How to build an iPad competitor JUN 20 2012
It's funny. Or sad. Or predictable. It's predictably sadly funny that many tech media outlets are saying that Apple's iPad finally has a bonafide competitor in the Microsoft Surface. Set aside for now that Surface does look genuinely interesting, that the price hasn't been set, and the thing isn't even out yet. For a piece of portable networking technology like a smartphone or tablet to be successful on the scale at which Apple operates, you need to have an ecosystem, a network of interacting devices, software, products, and services that work together...hardware + software is not enough. Apple, Google (and partners), Amazon, and possibly Microsoft are the only companies with the expertise and pockets deep enough to build their own ecosystems. Ok, maybe Facebook in a couple years or if Nokia can dig themselves out of their current hole, but that's really about it.
The current parts of the phone/tablet/media ecosystem are as follows:
1. A piece of hardware at a price that compares favorably to its quality and features. Apple sells premium hardware with great features at a premium-but-still-reasonable price. Google and their partners offer a range of devices at different prices corresponding to different levels of quality and features offered. Amazon offers low-price hardware with a relatively limited but appropriate set of features. Microsoft looks to have a nice piece of hardware with promising features but the price point is pending.
2. An OS that takes proper advantage of the hardware capabilities with features in line with the price of the device. Apple has iOS, with most of its devices running the same version. Google and their partners have many different versions of Android, most of which are not the most recent version. Amazon runs a customized Android OS for the Kindle Fire and a modified version of Linux for the non-Fire Kindles. Microsoft has Windows 8, which will eventually run, in different configurations, on lots of different kinds of hardware, from desktop computers to phones.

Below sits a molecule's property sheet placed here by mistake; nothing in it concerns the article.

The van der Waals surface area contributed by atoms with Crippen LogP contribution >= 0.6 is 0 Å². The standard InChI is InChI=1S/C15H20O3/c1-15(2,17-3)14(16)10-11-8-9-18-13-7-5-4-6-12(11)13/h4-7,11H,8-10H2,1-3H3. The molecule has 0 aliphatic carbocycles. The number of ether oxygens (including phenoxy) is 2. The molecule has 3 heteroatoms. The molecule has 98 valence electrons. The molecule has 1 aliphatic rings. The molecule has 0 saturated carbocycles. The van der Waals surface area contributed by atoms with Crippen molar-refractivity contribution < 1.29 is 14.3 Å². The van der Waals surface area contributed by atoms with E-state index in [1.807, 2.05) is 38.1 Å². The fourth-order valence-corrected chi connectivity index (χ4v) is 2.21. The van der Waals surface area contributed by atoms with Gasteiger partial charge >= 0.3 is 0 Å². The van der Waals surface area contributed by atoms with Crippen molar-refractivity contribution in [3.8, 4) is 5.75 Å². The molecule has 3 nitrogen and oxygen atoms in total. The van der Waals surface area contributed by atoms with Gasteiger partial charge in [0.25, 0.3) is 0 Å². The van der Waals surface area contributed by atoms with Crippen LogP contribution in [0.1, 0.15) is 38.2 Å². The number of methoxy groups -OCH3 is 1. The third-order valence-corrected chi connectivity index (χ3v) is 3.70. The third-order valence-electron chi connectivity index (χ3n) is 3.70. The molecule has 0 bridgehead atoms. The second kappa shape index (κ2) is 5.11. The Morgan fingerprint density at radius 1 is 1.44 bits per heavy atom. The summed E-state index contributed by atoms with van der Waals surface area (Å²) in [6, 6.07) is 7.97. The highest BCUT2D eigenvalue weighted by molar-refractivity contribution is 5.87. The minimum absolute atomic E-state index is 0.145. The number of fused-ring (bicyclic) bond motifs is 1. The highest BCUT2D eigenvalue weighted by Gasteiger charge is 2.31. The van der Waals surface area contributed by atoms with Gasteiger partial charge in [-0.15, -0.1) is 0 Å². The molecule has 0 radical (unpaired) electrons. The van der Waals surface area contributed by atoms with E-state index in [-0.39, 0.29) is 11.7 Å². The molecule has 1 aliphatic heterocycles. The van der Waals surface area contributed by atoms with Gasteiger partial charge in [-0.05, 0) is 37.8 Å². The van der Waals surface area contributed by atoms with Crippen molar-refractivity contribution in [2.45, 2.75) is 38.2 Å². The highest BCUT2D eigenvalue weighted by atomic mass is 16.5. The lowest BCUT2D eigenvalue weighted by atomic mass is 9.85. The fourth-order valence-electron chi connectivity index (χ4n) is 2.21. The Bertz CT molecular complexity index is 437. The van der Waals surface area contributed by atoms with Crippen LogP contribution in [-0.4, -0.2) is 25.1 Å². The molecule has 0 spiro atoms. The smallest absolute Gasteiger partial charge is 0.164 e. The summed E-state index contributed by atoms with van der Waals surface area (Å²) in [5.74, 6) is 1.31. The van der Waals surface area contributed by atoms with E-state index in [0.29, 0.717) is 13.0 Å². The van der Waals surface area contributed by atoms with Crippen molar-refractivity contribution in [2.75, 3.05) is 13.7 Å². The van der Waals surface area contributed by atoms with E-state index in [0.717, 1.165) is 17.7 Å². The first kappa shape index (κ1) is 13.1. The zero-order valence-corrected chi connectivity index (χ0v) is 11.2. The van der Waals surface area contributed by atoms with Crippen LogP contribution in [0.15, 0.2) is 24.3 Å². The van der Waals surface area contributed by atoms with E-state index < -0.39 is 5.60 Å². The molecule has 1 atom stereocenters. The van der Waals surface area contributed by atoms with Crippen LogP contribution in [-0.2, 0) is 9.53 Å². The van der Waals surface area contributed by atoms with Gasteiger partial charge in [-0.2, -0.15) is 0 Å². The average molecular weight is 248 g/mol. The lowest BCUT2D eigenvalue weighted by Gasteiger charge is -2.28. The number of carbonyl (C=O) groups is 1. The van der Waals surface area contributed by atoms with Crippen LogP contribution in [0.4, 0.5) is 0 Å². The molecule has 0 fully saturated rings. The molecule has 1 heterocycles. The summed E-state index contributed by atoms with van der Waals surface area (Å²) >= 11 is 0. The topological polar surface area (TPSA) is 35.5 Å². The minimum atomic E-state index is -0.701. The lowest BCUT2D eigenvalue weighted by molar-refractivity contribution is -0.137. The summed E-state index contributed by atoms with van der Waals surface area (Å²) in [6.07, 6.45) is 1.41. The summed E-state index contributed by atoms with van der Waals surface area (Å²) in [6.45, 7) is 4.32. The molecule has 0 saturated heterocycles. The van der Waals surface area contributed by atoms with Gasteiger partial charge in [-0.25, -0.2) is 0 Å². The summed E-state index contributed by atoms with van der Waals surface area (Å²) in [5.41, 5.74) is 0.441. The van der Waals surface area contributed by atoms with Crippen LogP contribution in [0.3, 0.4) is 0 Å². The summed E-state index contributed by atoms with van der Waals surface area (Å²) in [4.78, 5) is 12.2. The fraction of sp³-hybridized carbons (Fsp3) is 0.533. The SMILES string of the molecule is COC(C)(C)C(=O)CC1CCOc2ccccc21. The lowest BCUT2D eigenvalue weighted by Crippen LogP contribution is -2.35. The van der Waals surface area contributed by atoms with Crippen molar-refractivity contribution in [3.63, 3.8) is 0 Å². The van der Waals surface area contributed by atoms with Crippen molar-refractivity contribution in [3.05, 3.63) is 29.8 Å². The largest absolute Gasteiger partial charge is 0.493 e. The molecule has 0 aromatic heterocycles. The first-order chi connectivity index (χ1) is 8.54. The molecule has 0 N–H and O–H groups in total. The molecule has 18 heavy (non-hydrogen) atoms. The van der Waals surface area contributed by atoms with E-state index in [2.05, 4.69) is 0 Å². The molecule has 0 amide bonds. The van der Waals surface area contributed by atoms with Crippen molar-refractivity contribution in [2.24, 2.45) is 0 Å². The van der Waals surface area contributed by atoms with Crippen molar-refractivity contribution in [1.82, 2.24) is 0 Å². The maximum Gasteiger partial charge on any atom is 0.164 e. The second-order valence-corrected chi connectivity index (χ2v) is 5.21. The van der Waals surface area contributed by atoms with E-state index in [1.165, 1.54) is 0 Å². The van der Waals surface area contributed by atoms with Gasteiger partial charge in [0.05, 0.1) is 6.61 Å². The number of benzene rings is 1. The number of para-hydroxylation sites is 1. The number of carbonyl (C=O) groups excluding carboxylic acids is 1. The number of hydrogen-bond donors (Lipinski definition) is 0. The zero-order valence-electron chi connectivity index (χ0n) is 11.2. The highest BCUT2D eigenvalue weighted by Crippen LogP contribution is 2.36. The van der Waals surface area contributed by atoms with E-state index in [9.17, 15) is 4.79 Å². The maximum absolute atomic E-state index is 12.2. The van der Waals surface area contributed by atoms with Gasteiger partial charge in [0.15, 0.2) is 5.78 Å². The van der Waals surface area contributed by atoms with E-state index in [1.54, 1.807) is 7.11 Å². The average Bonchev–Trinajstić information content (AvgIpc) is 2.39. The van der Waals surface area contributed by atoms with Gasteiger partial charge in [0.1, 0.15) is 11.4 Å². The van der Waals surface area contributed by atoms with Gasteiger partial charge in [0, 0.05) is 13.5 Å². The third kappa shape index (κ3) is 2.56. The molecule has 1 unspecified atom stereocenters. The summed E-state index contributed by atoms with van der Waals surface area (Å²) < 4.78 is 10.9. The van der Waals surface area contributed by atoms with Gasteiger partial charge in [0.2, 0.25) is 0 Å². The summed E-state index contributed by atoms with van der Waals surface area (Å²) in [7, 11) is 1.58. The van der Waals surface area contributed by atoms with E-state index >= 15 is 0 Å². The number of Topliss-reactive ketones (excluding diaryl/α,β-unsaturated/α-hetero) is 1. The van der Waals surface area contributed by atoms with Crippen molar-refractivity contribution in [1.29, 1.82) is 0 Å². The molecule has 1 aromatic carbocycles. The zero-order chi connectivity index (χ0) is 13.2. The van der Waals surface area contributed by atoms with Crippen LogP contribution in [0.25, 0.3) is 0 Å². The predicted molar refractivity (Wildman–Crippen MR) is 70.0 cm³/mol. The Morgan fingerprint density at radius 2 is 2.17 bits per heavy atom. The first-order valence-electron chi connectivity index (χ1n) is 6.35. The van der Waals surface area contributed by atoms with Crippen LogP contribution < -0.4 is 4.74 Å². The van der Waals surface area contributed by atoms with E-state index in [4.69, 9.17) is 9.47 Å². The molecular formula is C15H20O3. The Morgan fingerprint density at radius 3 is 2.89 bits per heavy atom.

3. An app store stocked with the applications that smartphone and tablet owners want to use. Apple has the comprehensive App Store. Google, etc. have Google Play (née Android Market), Amazon's Appstore for Android, and other stores, on which you can get most of the most popular apps. Amazon has their Appstore for Android for the Kindle Fire. Microsoft has the Windows Phone Marketplace for the Windows Phone with a more limited selection than the other stores...it's unclear what their plans are for a Windows 8 app store.
4. A media store with books, movies, and TV shows. Apple has the iTunes store (as well as iBooks, Newstand, etc.). Android has Google Play. Amazon has the Kindle store and Amazon Instant Video. Will Microsoft offer a way to purchase media across their Windows 8 platform? Does Windows Media Player do this?
5. A digital media hub for managing media, apps, software updates, etc. This part is a bit more optional than the others since media management is moving to the device and the cloud, but still. Apple has iTunes. Android has a variety of possible desktop managers and management happens on the device or through the cloud? You manage the Kindle stuff through Amazon's site and on the device. Microsoft will probably go cloud/device-based at this point?
6. An integrated cloud solution for syncing apps, media, and documents across devices. Again, this isn't crucial but will likely become so over time. Apple has iCloud. Android has Google's suite of apps (Gmail, calendar, Google docs, Google Drive, etc.). Amazon uses Whispernet and is leveraging AWS in various ways (e.g. Cloud Drive). Will Microsoft leverage SkyDrive for their tablets and phones?
7. Sister devices. Apple has the iPhone, iPad, iPod touches, Apple TV, and their full line of OS X-powered computers. Android runs on phones and tablets, but can also run on an increasing number of other devices (Google TV, etc.). And maybe ChromeOS devices? Amazon doesn't really have an interacting network of devices. Microsoft will have phones, the Surface, billions of desktop computers running Windows 8, and, dare I even say it, the Xbox.
You don't need to have every single part of the ecosystem for it to thrive but the more the better. Again, Surface does look genuinely interesting (as do the Windows phones from Nokia), Windows 8 and the Metro interface look promising, and Microsoft has deep pockets but all the pieces aren't quite there yet for them. Microsoft's real opportunity here is the Xbox. If they can properly leverage and integrate the Xbox's growing status as a home media hub (Xbox Live), they can fill in a lot of the holes in their fledgling ecosystem, provide people with compelling devices & media experiences, and give Apple, Google, and Amazon a real run for their (and our) money.